Under the regime of GEAR, the commodification of housing, water and electricity was deepened and thousands of people across the country were evicted or cut off from essential services for non-payment. GEAR was transforming bare life as it animated the poor’s daily struggle for survival. With no other option, poor communities turned to protest actions against the effects of GEAR, in particular cut-offs of basic services. The context of non-negotiability of GEAR, set in 1996, would, however, determine the state’s ultimate response. As the 2005 winter sets in, literally exacerbating the daily struggle for survival, South Africa is again engulfed in protest as communities across the country take to the streets. In the past month, communities from the most far-flung corners of South Africa have risen up, demanding the ‘delivery of basic services’. At stake is bare life itself.
Although the charge of sedition would finally be dropped against the thirteen community activists in Harrismith (largely due to intense local political and media pressure), the state’s response to the uprising offers a unique insight into the rationality underpinning GEAR. The message is clear. Responsible citizens must grin and bear the stench of their poverty in the national interest. Bare life itself has become non-negotiable. Anything less is sedition!
The end of idealism
The blind is leading the blind
Philosophy as clinical psychiatry
The death of philosophy
Dull and frigid philosophers
The impotence of capitalist thinkers
Philosophers to the garbage
YOUR FALL IS NEAR DEAR
And the revolution is here to stay
Philosophers like scientists are dogmatic and very limited, they always serve the master. Philosophy is the religion of capitalism and science is metaphysical; the poverty of intellectual life. Afraid of freedom and concrete equality they bow to every idle and submit their critical thinking to the service of the empire that be.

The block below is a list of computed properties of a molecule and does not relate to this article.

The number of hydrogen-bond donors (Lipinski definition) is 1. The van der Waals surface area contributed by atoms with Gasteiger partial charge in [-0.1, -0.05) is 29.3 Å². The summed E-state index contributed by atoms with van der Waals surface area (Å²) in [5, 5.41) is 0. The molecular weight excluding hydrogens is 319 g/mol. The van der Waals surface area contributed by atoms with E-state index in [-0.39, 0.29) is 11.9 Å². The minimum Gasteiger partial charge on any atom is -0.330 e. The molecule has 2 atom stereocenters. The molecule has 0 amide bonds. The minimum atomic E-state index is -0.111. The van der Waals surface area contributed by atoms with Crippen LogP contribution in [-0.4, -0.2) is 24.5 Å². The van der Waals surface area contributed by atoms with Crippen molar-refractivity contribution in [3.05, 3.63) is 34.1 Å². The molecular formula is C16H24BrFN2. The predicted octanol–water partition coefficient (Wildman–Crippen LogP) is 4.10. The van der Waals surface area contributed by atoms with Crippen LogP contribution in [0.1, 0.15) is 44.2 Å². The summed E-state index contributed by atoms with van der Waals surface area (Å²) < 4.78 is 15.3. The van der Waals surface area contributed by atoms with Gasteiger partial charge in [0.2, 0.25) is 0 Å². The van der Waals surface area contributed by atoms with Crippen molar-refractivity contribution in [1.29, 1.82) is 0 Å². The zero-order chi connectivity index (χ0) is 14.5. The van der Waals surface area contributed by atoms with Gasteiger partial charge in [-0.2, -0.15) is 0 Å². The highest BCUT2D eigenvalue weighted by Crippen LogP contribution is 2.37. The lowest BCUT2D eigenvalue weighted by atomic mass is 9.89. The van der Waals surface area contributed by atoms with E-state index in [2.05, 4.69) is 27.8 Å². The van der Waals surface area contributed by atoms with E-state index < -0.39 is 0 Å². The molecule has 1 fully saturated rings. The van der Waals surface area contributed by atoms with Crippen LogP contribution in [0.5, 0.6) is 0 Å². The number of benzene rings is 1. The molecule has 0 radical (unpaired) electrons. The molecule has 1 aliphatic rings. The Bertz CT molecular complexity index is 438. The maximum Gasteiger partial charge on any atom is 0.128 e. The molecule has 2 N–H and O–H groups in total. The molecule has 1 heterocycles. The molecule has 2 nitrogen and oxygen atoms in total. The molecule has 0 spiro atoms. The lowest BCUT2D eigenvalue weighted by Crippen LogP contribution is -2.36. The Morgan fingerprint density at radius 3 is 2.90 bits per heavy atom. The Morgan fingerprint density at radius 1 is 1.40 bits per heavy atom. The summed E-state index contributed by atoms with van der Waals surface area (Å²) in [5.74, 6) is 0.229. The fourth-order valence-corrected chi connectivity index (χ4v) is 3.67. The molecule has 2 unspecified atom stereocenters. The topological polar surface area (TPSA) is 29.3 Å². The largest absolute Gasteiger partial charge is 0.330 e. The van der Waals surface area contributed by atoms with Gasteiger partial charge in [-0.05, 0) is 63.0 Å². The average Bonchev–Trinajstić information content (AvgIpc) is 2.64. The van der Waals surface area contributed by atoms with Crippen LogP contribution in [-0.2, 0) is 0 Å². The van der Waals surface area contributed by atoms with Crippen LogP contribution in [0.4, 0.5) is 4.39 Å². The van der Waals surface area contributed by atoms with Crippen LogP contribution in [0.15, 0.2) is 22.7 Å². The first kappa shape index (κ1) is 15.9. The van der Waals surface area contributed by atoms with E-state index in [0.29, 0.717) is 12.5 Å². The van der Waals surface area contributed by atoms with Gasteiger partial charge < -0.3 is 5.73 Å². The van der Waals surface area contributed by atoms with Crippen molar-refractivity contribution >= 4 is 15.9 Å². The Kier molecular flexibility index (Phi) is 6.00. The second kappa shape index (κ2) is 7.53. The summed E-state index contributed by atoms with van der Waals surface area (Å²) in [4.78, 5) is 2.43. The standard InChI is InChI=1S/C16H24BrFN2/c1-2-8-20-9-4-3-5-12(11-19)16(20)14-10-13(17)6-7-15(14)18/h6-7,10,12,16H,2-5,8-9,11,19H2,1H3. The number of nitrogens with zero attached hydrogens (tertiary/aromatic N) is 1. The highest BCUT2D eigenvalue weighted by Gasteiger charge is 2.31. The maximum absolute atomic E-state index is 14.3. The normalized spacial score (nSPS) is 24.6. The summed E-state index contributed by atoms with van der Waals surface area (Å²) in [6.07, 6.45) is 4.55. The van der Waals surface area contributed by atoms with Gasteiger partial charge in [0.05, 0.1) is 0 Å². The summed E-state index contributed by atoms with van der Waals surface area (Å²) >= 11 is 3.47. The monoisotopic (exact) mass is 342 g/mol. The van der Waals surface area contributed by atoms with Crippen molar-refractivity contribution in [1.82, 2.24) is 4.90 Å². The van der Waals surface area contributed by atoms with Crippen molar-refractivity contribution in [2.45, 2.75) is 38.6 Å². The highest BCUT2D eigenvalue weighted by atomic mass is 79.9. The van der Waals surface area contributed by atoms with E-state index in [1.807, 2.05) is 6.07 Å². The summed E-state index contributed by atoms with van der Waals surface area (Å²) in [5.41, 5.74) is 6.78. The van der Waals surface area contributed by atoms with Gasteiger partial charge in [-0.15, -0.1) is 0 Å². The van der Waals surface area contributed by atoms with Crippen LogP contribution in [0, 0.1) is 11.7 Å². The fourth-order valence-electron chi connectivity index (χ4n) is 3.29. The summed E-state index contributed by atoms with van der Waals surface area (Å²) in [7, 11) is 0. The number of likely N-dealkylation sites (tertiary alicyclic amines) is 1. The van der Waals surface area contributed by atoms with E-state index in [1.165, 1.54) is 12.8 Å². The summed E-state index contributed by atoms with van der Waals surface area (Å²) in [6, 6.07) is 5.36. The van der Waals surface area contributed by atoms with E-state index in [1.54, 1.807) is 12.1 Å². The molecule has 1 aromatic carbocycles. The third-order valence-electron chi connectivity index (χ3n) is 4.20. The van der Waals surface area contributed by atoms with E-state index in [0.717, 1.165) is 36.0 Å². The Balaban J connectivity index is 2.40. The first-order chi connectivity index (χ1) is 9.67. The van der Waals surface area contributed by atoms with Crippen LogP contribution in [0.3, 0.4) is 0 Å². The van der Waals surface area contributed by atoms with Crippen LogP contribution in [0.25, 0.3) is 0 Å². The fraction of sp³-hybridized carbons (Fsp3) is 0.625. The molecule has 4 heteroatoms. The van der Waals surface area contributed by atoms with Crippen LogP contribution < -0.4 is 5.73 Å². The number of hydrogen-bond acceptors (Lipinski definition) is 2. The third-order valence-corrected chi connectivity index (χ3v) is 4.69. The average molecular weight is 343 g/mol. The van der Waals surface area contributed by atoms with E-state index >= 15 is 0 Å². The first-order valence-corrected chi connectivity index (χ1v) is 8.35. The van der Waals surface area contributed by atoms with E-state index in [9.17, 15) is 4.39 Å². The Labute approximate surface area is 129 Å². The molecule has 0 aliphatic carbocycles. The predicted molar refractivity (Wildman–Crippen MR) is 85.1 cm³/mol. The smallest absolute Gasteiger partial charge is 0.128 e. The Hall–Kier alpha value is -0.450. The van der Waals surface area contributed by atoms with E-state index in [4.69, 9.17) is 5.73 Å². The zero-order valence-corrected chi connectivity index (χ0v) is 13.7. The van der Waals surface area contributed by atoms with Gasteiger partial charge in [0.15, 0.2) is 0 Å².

Confused by their own tautology and anxious about their ontological crises, they plunge into the formal and abstract.
Well, this time there is no escape dear philosopher and scientist, because your hay days are few.
Termination of the capitalist system
1. By dismantling the army and police we dissolve the state and authority and thus no one will be capable of attacking or exploiting another.
2. By the cancellation of inheritance law and terminating private ownership of natural resources and the means of production, i.e., by the elimination of capitalist social relations and business our world turns into paradise and not hell.
3. The burning of money as an exchange value.
4. The ending of all laws and bourgeois morality thus terminating the hegemony of the ruling classes.
5. Capitalism is a physical and mental disease, a profitable disease for the few, its urgent cure is the uprooting the infected reactionary cyst called system control for the dictatorship of the rich.
6. The only cure and solution is revolutionary transformation of society on the basis of gift economy and total material equality.
7. Anarchic anti-capitalist social leap into a world where human life has the highest consideration.
Most anarchists are not anarchist at all – Capitalism causes madness
Since anarchists from the time of Bakunin and Kropotkin up to now depended solely on the Marxist analysis of capitalist economy that turned out to be very wrong and misleading. This erroneous analysis brought down the whole socialist camp and exposed the invalidity of communist theory.